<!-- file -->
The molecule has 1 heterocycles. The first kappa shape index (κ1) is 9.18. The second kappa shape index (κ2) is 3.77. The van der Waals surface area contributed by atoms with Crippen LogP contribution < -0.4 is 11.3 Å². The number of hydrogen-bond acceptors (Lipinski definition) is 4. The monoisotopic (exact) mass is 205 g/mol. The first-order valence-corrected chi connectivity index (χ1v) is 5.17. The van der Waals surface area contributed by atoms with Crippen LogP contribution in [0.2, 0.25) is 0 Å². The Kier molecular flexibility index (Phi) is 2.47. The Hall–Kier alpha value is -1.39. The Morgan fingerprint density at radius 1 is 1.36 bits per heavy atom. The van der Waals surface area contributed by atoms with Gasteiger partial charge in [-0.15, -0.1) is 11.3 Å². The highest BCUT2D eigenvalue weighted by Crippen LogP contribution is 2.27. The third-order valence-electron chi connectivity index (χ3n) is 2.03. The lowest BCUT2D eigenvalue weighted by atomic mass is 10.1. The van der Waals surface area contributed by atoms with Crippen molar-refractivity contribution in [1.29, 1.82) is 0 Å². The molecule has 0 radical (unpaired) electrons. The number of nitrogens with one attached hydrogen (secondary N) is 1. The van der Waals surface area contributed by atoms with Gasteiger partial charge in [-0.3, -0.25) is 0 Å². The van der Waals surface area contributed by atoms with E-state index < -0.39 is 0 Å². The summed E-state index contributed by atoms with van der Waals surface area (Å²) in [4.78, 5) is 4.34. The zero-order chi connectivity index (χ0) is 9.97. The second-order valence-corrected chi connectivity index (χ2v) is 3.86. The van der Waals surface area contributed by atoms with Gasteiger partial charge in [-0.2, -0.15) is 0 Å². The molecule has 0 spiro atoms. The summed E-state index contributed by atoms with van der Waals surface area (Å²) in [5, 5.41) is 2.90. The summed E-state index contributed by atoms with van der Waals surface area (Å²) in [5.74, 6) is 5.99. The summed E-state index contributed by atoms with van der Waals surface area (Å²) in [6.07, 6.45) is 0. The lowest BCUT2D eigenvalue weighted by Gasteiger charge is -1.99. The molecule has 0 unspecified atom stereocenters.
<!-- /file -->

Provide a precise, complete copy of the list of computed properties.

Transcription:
The molecule has 1 heterocycles. The first kappa shape index (κ1) is 9.18. The second kappa shape index (κ2) is 3.77. The van der Waals surface area contributed by atoms with Crippen LogP contribution < -0.4 is 11.3 Å². The number of hydrogen-bond acceptors (Lipinski definition) is 4. The monoisotopic (exact) mass is 205 g/mol. The first-order valence-corrected chi connectivity index (χ1v) is 5.17. The van der Waals surface area contributed by atoms with Crippen LogP contribution in [0.2, 0.25) is 0 Å². The Kier molecular flexibility index (Phi) is 2.47. The Hall–Kier alpha value is -1.39. The Morgan fingerprint density at radius 1 is 1.36 bits per heavy atom. The van der Waals surface area contributed by atoms with Gasteiger partial charge in [-0.15, -0.1) is 11.3 Å². The highest BCUT2D eigenvalue weighted by Crippen LogP contribution is 2.27. The third-order valence-electron chi connectivity index (χ3n) is 2.03. The lowest BCUT2D eigenvalue weighted by atomic mass is 10.1. The van der Waals surface area contributed by atoms with Crippen molar-refractivity contribution in [1.29, 1.82) is 0 Å². The molecule has 0 radical (unpaired) electrons. The number of nitrogens with one attached hydrogen (secondary N) is 1. The van der Waals surface area contributed by atoms with Gasteiger partial charge in [-0.3, -0.25) is 0 Å². The van der Waals surface area contributed by atoms with E-state index < -0.39 is 0 Å². The summed E-state index contributed by atoms with van der Waals surface area (Å²) in [4.78, 5) is 4.34. The zero-order chi connectivity index (χ0) is 9.97. The second-order valence-corrected chi connectivity index (χ2v) is 3.86. The van der Waals surface area contributed by atoms with Gasteiger partial charge in [-0.2, -0.15) is 0 Å². The molecule has 0 spiro atoms. The summed E-state index contributed by atoms with van der Waals surface area (Å²) in [5, 5.41) is 2.90. The summed E-state index contributed by atoms with van der Waals surface area (Å²) in [5.74, 6) is 5.99. The summed E-state index contributed by atoms with van der Waals surface area (Å²) in [6.07, 6.45) is 0. The lowest BCUT2D eigenvalue weighted by Gasteiger charge is -1.99. The molecule has 0 unspecified atom stereocenters.